Disgraced former casino magnate Steve Wynn has been ordered to pay a $10 million fine and cut virtually all ties with the gambling industry over allegations of sexual misconduct.
Steve Wynn, 81, the former president and CEO of Wynn Resorts Ltd., agreed to a settlement with the Nevada State Gaming Control Board, which ordered the state attorney general’s office in 2019 to file a complaint accusing Wynn of sexually harassing an 18-year-old. -former employee.
The seven-page agreement said Wynn was accused of “failing to use discretion and good judgment to prevent incidents that negatively impacted the reputation of the gaming industry and the state.” of Nevada”.
Under the terms of the agreement, approved Thursday, Wynn agreed to pay the large sum of money without admitting any wrongdoing.
Steve Wynn, 81, the former president and CEO of Wynn Resorts Ltd., has agreed to a settlement with the Nevada State Gaming Control Board
Under the agreement, Wynn must “remain fully removed from any direct or indirect affiliation” with Las Vegas casinos. The Wynn Las Vegas resort is pictured here
Wynn is obligated under the settlement to “maintain entirely clear of any direct or indirect affiliation, funding, consulting, promotional publicity in any form of media, or licensing agreement in the Nevada gaming industry”, and can only have one
Wynn is only allowed to have occasional financial investments in Las Vegas casinos up to 5% of a company’s stock.
Regulators had also sought to revoke Wynn’s status as a person fit to hold a casino license, a key requirement for doing business in the industry, the the wall street journal reports.
But his lawyers argued that Wynn had already left the industry and was willing to stay out, so the Gaming Commission agreed he would only be deemed “unsuitable” to work with Nevada casinos if he did. he was violating the agreement. He would also risk an additional fine.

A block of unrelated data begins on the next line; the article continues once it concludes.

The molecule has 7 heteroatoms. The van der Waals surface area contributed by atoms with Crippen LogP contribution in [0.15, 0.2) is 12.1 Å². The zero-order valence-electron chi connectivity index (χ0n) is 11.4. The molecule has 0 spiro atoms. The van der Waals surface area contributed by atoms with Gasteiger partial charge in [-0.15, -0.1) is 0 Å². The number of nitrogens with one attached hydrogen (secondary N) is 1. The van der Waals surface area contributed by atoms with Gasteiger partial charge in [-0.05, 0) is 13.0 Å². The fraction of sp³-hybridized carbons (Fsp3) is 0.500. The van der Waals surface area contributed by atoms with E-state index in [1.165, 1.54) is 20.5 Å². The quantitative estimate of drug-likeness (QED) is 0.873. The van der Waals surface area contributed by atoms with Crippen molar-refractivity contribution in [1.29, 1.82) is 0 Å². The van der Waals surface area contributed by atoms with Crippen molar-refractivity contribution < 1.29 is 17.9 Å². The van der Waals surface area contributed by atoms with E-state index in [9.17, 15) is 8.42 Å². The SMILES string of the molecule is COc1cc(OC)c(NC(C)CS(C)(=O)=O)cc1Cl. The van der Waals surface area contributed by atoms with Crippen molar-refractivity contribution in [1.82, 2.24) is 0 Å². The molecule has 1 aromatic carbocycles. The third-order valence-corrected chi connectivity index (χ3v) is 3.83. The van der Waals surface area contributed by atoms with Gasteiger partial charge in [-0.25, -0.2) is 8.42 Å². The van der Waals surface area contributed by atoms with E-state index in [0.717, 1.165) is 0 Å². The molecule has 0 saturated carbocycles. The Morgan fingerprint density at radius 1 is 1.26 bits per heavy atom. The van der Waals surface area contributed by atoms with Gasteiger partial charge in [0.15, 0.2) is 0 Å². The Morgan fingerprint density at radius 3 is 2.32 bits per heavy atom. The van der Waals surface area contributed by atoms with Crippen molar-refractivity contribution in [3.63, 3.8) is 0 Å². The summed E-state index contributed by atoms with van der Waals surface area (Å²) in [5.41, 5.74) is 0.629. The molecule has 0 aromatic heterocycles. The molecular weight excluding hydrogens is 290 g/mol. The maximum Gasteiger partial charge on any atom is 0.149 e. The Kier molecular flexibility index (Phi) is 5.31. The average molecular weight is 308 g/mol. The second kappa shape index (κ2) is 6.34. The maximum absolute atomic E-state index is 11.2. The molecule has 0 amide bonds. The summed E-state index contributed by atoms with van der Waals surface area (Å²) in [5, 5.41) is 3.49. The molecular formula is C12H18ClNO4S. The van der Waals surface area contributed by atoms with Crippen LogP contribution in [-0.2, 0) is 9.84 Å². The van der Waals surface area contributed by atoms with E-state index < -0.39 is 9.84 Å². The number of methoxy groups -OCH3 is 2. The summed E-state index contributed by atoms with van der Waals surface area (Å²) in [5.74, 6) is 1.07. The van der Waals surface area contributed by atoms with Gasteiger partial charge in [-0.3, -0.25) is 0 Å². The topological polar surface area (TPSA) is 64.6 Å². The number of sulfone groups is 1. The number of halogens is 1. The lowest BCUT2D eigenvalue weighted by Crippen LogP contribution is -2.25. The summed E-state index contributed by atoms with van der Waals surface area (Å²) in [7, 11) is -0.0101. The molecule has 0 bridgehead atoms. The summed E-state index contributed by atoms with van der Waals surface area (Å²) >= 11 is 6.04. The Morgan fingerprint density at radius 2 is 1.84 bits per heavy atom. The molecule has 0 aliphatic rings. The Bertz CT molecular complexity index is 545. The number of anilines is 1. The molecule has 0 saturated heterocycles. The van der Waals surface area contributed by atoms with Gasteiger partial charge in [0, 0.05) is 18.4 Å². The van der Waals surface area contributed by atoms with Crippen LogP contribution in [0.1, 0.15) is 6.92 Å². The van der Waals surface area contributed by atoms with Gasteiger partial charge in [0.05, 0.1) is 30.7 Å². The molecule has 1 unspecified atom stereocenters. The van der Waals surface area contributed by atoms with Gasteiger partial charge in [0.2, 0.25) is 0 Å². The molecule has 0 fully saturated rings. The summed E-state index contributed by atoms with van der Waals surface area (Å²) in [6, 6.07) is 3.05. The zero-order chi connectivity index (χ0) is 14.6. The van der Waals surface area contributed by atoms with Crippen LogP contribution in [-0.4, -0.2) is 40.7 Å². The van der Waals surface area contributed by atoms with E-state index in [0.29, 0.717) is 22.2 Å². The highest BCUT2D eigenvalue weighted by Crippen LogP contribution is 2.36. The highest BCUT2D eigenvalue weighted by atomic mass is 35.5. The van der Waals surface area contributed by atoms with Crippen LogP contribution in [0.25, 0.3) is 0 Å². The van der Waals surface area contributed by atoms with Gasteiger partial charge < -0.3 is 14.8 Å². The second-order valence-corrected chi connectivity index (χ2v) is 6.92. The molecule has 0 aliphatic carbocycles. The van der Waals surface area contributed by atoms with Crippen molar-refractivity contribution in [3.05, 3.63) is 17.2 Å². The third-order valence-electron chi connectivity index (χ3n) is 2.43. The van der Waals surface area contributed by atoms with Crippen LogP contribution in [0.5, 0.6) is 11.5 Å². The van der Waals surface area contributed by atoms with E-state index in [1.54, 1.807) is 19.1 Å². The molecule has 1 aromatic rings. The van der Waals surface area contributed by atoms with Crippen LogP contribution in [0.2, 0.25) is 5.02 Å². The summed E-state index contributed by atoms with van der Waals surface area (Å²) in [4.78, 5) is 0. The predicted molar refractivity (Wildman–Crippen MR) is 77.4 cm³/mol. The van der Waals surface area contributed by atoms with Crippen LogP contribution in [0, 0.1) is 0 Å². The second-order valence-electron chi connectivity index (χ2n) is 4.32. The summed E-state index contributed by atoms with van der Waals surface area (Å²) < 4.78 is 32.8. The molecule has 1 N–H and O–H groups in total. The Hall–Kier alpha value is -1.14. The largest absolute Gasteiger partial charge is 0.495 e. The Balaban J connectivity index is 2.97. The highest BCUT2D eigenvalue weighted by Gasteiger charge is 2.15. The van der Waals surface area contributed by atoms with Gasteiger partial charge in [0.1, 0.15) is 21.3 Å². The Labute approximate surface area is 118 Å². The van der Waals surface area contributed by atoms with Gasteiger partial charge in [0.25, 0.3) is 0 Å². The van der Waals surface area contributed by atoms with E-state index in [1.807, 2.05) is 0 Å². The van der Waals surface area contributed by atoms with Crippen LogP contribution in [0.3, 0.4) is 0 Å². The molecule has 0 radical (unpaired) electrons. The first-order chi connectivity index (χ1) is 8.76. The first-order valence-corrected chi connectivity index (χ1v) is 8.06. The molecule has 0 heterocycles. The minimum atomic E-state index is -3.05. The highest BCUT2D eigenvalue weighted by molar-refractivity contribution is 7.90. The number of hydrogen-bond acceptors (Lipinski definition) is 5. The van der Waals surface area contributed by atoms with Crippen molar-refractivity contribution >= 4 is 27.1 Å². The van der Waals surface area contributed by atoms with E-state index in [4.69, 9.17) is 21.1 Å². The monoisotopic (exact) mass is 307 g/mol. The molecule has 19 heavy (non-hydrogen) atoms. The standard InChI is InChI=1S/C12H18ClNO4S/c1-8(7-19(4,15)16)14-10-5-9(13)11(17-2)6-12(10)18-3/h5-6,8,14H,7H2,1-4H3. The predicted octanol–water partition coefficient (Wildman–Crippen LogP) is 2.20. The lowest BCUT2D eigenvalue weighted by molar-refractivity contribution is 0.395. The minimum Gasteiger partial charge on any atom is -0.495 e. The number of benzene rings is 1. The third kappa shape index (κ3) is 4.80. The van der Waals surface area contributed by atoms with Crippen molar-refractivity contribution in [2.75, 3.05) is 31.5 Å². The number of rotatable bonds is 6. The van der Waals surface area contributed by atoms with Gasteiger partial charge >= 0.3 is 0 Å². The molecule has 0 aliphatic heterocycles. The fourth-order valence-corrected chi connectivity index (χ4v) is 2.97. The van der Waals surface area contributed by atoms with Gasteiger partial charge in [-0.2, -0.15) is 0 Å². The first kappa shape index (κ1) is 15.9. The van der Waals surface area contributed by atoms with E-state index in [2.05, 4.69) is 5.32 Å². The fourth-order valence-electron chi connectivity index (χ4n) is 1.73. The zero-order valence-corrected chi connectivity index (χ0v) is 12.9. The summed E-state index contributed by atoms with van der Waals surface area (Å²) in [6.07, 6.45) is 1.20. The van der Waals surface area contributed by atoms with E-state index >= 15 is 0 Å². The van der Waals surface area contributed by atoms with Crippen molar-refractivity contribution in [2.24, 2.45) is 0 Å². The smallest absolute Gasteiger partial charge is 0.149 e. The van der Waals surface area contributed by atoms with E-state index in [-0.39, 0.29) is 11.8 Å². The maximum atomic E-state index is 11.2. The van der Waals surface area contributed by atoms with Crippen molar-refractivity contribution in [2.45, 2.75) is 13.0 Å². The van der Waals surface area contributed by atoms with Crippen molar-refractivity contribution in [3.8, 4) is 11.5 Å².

The Commission says it penalizes Wynn himself, in part because its 2019 investigation found “a tendency for Mr. Wynn to recklessly engage in sexual behavior with subordinate employees, which, even if consensual , as Mr. Wynn argues, are unaware of the significant power imbalance between the CEO of a large gaming company and his junior employees.
The agreement marks the end of a nearly four-year dispute between Wynn and the Gaming Control Board, which filed the harassment complaint a year and a half after Wynn resigned from his management role at Wynn Resorts. got rid of his finances and moved out of a villa he was residing in his Las Vegas resort.
Wynn is pictured in 2007 with his ex-wife Elaine, who revealed he settled down with a woman who claimed he was sexually harassed for $7.5million.
Former manicurist Angelica Limcaco later told DailyMail.com that she had been blacklisted by the gambling industry after reporting to human resources an alleged rape by her boss at one of the casinos by Wyn.
Wynn’s fall from grace began with a 2018 Wall Street Journal article in which a number of women who no longer work at one of the billionaire businessman’s properties said they had been sexually harassed by the from their boss.
A worker said she was forced to perform a sex act on Wynn, 76, with her hand at the end of her massages, adding that Wynn had asked at one point if she could use her mouth rather than rubbing his penis to climax when they were done with the session.